Israel and Egypt's Revolution of Rage

Emad Gad , Thursday 10 Feb 2011

By demonstrating its innate hostility to liberty flourishing in Egypt, Israel has put itself in direct confrontation with the will of the people

As the revolution of Egypt’s youth was rising and gaining ground, the Israeli government held one meeting after another to discuss its effects on the future of Egyptian-Israeli relations and the peace process. This was a logical and natural reaction considering Egypt is the largest country in the Middle East and the Arab world to have signed a peace treaty with Israel. It is also neighbours both Israel and Palestine (through Gaza).

As time passed, Israeli officials, including Prime Minister Binyamin Netanyahu, made statements saying that Tel Aviv was doing its utmost with the US and western capitals to secure support for the regime of President Hosni Mubarak. This was viewed in Egypt as blatant interference in the country's internal affairs, and a politically opportunistic and myopic move. Netanyahu repeatedly said that the fall of Mubarak’s regime would have a number of consequences, most prominently that the new regime in Cairo would be Islamist, similar to the one in Tehran. This opinion is either based on utter stupidity or a deep fear that Egyptian society will rise up and build a new political order founded on freedom, democracy and political plurality.

This political idiocy is rooted in a history of being unable to understand the composition of Egyptian society and the new forces within its ranks. Israel fails to understand the reality of Egypt, which is that the active force in its contemporary society is middle class youth. They are civic forces who are more likely secular, meaning that they separate religion from politics not society. The proof is in Tahrir Square where everyone converged under the Egyptian flag alone.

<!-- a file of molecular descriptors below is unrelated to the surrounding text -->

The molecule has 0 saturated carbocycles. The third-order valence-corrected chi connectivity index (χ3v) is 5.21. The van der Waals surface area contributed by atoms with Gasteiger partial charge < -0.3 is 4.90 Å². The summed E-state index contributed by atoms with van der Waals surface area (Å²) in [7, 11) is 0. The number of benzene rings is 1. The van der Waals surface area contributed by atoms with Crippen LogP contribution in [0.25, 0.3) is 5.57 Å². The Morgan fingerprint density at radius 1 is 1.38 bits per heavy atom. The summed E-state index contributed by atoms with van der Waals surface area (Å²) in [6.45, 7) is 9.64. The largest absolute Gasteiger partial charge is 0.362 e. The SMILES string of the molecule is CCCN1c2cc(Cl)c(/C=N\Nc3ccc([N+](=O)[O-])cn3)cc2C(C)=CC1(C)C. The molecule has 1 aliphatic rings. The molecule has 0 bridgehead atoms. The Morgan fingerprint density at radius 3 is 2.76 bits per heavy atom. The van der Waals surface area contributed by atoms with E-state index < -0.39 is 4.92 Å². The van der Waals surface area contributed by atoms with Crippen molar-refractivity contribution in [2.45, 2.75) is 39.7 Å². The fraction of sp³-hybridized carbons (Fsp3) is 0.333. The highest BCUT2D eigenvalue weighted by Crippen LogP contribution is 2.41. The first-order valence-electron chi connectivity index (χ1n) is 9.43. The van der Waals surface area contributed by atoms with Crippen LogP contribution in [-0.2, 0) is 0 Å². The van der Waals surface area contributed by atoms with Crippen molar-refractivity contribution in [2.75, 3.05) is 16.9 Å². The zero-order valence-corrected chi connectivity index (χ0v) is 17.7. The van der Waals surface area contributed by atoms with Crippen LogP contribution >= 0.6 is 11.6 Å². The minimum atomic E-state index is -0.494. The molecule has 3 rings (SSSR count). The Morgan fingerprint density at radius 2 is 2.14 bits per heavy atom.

It is nonsense to say that any new regime in Egypt will decide to annul the peace treaty with Israel, and demonstrates a myopic outlook as well as the failure of their intelligence apparatus. Leaders of their intelligence community boast to know everything about Egypt, but in reality they know nothing. Egyptian society, whose true essence was revealed during the 25 January revolt, is civic, rational, calculating and has begun spawning a new generation of leaders who will raise Egypt to the stature it deserves.

The second possibility is that they already know all this but fear that Egypt will transform into a civilian democratic state with a strong nationalistic spirit. It will become a civic state, more likely secular, under whose banner all Egyptians will come together regardless of divisive sectarian and religious factors. The country will rise and play a role befitting its stature in the region and the world. They take this position while knowing that such an Egypt would not repeal the peace treaty with Israel. Hence, they want to see Egypt torn apart by sectarian and religious strife, weakened and economically fragile.

The tumultuous events since 25 January have revealed that Israel is and will remain an alien entity incapable of understanding Egyptian society or comprehending its transformation. They buy everything they are sold in delusions and, at critical fateful times, take the wrong decisions which prevent Israel from becoming in a normal state in the region. The Israeli government could have waited and not made any statements until it verifies what is happening, or perhaps it had decided to prevent root transformations in Egypt.

In all cases, it has positioned itself in confrontation of a genuine people’s revolt, affronting the people’s aspirations and ambitions for freedom and democracy. It is confronting the Egyptian generation of “rage” which is the noblest generation to ever come out of Egypt. It is a generation which has gone beyond the successes of the 1919 Revolution; they are a generation which undertook a true revolution, not a military coup supported by the people as witnessed in 1952.

It will pay the price for this in different ways, primarily by remaining an isolated alien entity in a region that has changed at the hands of the Egyptian youth in Tahrir Square.

The writer is an analyst at the Ahram Centre for Political and Strategic Studies

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